Location: Great Britain
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LMAO - We have the same thing as the Greyhound Service in Europe although it's known as National Express Coaches in the UK abd Eurolines for Internationakl Coach Travel from the UK. Coach travel is not a universally popular why to travel and most Europeans prefer other travel options if at all possible.

National Express Coaches // Coach, Rail & Bus Travel Throughout The UK

Eurolines International Coach Travel

There was even a song called the National Express by the Divine Comedy about a mentally ill individual who thinks he's a national express bus driver, with the national express route being the wards of the psychiatric hospital he's being pushed through by the psychiatric nurse. If that makes any sense to you what so ever - LOL.

National Express (song) - Wikipedia, the free encyclopedia


Last edited by Bamford; 06-09-2014 at 09:24 AM..
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Old 06-14-2014, 07:33 AM
 
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You don't get searched, you don't get charged extra to check in a piece of luggage, the food is affordable, you don't have to show up 2 hours early.

It can be very convenient to use Greyhound -- if someone is picking you up and it takes them an hour to get to the airport each direction but 10 minutes to the Greyhound station it's better. You can also save a lot of money using city buses which are convenient to bus stations, but probably not convenient to airports. Now they have free WIFI and on many of the buses. You can jump on a bus in the evening and by morning be 600 miles away so it's good for those who like to travel and don't want to spend all their money.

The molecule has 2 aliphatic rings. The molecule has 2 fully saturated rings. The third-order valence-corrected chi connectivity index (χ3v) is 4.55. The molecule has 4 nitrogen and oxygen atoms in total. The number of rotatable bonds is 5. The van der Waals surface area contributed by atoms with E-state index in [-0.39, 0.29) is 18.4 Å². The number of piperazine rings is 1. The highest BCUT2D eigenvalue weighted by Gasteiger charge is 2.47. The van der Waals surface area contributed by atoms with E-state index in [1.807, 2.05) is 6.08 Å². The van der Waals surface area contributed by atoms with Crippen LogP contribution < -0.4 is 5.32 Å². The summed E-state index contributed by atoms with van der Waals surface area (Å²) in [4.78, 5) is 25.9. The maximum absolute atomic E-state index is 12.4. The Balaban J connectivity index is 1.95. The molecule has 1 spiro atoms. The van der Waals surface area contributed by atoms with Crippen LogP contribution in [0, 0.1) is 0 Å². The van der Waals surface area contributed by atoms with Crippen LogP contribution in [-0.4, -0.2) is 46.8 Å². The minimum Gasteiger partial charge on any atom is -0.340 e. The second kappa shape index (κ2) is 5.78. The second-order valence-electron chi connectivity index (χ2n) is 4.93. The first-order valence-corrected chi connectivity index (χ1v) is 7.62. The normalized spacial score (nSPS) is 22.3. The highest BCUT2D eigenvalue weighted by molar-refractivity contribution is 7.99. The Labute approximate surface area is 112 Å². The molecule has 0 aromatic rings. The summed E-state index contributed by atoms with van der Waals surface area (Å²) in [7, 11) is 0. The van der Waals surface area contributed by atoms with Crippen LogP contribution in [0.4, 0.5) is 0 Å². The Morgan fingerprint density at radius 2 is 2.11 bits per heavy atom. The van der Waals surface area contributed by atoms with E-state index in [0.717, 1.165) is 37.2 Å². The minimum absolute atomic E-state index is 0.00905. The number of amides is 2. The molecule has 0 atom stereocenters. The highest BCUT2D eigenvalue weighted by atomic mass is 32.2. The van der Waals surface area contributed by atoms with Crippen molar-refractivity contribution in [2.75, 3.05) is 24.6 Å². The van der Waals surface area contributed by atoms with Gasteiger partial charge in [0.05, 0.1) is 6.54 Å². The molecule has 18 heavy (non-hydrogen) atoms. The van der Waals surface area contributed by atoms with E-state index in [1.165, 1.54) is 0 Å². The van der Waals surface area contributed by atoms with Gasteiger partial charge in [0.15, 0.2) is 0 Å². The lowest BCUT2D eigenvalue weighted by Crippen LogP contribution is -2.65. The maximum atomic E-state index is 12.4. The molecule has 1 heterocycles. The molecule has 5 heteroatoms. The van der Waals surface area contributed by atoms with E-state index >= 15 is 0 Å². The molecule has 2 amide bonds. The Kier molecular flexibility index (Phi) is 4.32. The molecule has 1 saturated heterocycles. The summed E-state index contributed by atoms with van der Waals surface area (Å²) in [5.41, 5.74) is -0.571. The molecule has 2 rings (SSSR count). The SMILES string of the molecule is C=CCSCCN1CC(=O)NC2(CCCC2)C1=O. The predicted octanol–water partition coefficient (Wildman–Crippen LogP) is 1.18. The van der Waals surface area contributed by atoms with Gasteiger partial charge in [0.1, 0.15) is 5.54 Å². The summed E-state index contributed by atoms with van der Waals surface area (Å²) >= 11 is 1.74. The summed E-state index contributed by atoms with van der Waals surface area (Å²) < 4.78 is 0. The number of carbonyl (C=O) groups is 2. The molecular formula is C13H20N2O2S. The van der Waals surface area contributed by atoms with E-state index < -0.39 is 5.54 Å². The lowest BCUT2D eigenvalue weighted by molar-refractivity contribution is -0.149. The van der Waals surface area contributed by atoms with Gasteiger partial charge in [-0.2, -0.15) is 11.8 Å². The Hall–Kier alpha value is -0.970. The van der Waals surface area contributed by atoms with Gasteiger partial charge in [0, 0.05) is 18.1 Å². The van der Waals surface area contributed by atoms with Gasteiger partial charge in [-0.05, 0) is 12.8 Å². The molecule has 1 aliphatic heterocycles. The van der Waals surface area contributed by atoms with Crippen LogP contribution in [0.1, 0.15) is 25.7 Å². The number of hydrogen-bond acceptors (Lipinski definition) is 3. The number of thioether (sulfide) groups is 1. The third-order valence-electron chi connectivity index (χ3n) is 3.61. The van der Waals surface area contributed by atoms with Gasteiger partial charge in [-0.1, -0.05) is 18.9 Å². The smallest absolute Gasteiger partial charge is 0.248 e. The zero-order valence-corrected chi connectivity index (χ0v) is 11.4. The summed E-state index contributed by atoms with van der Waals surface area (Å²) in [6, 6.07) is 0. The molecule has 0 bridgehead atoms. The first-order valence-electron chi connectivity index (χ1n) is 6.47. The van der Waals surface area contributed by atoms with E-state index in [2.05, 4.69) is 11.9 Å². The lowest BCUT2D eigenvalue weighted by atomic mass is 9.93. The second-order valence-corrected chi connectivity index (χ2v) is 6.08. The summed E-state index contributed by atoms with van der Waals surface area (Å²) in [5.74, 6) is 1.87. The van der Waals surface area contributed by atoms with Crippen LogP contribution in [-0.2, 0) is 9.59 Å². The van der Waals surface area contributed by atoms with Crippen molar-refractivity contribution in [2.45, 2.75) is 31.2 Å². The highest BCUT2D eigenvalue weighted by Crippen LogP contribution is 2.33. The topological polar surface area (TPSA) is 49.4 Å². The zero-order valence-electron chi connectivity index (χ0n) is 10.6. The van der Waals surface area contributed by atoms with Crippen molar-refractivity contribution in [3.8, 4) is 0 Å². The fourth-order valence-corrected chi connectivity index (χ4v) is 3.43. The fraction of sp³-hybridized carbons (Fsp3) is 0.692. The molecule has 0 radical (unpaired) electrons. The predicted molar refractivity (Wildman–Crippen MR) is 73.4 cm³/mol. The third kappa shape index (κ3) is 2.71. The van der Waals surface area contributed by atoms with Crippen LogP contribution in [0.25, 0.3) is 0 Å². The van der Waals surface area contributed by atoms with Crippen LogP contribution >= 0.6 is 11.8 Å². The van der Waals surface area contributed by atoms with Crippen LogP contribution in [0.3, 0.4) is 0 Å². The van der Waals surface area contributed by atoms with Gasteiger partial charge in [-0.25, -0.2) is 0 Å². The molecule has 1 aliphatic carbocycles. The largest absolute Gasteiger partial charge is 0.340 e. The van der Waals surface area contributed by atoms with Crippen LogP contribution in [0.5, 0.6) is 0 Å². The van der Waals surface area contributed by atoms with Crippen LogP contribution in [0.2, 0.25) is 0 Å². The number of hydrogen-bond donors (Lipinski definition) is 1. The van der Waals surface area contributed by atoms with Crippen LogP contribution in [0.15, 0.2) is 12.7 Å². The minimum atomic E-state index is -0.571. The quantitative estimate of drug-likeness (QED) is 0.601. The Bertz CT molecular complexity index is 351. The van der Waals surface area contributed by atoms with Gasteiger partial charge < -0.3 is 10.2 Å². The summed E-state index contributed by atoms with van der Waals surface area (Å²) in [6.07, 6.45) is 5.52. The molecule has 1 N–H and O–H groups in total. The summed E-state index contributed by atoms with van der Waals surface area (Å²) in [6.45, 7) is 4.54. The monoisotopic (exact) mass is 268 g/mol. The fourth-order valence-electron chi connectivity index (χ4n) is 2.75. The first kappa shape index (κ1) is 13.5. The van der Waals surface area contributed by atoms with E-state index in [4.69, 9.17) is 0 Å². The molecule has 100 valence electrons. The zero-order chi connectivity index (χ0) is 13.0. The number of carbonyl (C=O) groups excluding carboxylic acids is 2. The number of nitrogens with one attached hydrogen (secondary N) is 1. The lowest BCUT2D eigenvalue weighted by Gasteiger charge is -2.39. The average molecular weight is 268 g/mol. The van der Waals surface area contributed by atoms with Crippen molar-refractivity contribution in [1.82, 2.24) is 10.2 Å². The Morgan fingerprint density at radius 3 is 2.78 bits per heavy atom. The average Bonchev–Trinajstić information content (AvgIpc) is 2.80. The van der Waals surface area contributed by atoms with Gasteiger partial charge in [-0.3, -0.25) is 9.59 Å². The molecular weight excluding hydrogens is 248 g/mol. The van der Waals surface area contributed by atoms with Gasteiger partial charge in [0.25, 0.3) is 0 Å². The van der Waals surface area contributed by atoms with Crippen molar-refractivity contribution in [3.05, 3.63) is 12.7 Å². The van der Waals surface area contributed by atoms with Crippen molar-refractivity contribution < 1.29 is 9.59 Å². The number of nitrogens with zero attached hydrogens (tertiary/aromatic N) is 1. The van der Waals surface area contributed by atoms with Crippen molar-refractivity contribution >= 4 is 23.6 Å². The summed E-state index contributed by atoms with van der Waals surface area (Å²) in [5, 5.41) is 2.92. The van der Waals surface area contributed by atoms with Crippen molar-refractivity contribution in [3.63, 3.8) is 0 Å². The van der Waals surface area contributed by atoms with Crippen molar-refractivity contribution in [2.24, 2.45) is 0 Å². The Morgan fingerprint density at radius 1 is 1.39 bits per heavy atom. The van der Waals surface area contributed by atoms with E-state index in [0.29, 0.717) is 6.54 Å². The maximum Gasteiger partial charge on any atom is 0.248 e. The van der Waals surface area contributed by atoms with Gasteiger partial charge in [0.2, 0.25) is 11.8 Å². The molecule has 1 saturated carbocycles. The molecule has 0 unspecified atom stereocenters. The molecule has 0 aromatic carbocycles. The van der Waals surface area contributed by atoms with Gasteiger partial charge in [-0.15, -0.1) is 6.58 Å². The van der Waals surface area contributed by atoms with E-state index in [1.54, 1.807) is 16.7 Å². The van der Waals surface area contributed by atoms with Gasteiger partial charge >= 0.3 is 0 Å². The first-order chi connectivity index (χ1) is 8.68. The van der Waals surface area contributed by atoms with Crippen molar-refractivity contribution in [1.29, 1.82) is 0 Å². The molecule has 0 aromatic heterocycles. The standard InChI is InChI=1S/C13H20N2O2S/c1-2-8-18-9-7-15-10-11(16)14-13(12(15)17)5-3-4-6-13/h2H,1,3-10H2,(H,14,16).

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Old 08-14-2015, 09:40 PM
 
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Quote:
Originally Posted by phenomenon View Post
How many of you out there have rode the Greyhound before? Where did you go and would you do it again?
I've taken the Greyhound about a dozen times throughout my life and after each time I say never again. The buses are dirty, slow, and the seats are uncomfortable. My longest journey was from Toronto to New York, about 12 hours long, and I was never so bored and uncomfortable in my life. I find it impossible to sleep while sitting upright so I'm jealous of everybody else who seems to have no problem nodding off. I can't imagine taking a journey that spans several days like Miami to San Francisco. I hear the new modern buses have power outlets and wifi so the journey these days may be more tolerable with a laptop or tablet.